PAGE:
What the project will do
Our approach will be multi-channelled and collaborative, working with different audiences in building a network of people and organisations to support opening up the process through which government works towards the Sustainable Development Goals.
In doing so, we hope to remove the barriers and structures that prevent a conversation between government and people from taking place. We will do so by:
- Building confidence, awareness and solidarity between people on challenging and engaging their governments
- Raising Interest, awareness and understanding of how a more open government approach can improve the operating environment for organisations and the people they support.
- Supporting a cultural change within government towards more open government approaches in building a better society
By promoting the principles of accountability, participation and openness, the process by which the UK and devolved nations pursue the 2030 Agenda will become more manageable and effective with people and communities better understanding the choices that affect them and feeling more control over those that are made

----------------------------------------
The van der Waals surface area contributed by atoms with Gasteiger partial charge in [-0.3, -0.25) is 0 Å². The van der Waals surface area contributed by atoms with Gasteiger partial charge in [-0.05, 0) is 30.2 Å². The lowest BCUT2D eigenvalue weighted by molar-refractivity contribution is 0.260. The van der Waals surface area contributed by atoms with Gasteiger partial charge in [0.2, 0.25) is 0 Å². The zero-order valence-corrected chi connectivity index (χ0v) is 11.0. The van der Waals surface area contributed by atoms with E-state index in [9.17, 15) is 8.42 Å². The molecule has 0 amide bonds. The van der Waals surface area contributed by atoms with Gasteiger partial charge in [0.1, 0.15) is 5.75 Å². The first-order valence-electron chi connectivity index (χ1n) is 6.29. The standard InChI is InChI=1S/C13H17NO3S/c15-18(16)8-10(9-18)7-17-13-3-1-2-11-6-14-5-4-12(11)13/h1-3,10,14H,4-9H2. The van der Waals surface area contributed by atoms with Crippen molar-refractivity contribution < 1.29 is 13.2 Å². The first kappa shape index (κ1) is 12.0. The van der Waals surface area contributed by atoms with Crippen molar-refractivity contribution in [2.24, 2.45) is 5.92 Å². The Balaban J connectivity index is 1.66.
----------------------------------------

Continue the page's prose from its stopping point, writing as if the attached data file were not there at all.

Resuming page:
How to get involved
This site is a collaborative space for the Open Government communities in Scotland, England, Wales and Northern Ireland. Here we will develop shared proposals and ideas for strengthening civil society's influence on opening up governments at the UK's devolved nation levels to progress towards sustainable development goals
You can immediately start working on developing this wiki, whenever you want (no wiki experience required). No need to register or sign in, unless you want your ideas to be attributed to you. We want you to directly shape these plans by adding your ideas and content to this Wiki. It will be the basis for our approach to funding partners and other supporters, and become the programme of activity for the project.
Please be bold and use this site to write in your ideas on the following:
- Develop the aims and outcomes
- Explore the background and opportunity
- Develop the overall plans and proposals
- Help us work out if the project is succeeding - engage the evaluation
- Develop the analysis and theory of change supporting this project
- Develop and help plan activity and communications
- Identify yourself as one of the project's prospective partners to work with or contract
How to get involved with others:
- Join the Open Government UK community with its forums for each nation, and details of meet ups and events.
- Dig directly into local meetup opportunities or start your own with our support at our Meetup.com page
- See Miraheze FAQ if you want to get more technical with this Wiki.
Dig in to the Action plans for each nation:
Who is behind this site?
This project is being led by the Scottish Council for Voluntary Organisations, Northern Ireland Environment Link, Wales Council for Voluntary Action and Involve UK.
The site has been set up by Ruchir Shah and Paul Bradley, Scottish Council for Voluntary Organisations. Email us at email@example.com